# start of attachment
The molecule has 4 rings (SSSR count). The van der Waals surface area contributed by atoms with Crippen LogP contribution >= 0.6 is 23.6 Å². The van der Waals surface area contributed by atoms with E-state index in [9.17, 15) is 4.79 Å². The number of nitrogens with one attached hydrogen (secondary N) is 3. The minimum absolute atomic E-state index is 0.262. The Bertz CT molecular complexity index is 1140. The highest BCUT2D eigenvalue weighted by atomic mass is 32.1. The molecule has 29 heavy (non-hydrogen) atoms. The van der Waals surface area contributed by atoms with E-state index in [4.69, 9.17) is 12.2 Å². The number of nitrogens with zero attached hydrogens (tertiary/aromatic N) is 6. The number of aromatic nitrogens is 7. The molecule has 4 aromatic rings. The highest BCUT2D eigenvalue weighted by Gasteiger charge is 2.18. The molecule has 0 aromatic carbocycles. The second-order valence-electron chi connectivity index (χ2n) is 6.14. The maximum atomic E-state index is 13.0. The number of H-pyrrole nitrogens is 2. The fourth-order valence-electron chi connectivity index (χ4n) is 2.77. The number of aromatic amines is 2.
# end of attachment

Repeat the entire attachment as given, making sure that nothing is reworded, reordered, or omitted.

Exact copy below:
The molecule has 4 rings (SSSR count). The van der Waals surface area contributed by atoms with Crippen LogP contribution >= 0.6 is 23.6 Å². The van der Waals surface area contributed by atoms with E-state index in [9.17, 15) is 4.79 Å². The number of nitrogens with one attached hydrogen (secondary N) is 3. The minimum absolute atomic E-state index is 0.262. The Bertz CT molecular complexity index is 1140. The highest BCUT2D eigenvalue weighted by atomic mass is 32.1. The molecule has 29 heavy (non-hydrogen) atoms. The van der Waals surface area contributed by atoms with E-state index in [4.69, 9.17) is 12.2 Å². The number of nitrogens with zero attached hydrogens (tertiary/aromatic N) is 6. The number of aromatic nitrogens is 7. The molecule has 4 aromatic rings. The highest BCUT2D eigenvalue weighted by Gasteiger charge is 2.18. The molecule has 0 aromatic carbocycles. The second-order valence-electron chi connectivity index (χ2n) is 6.14. The maximum atomic E-state index is 13.0. The number of H-pyrrole nitrogens is 2. The fourth-order valence-electron chi connectivity index (χ4n) is 2.77. The number of aromatic amines is 2.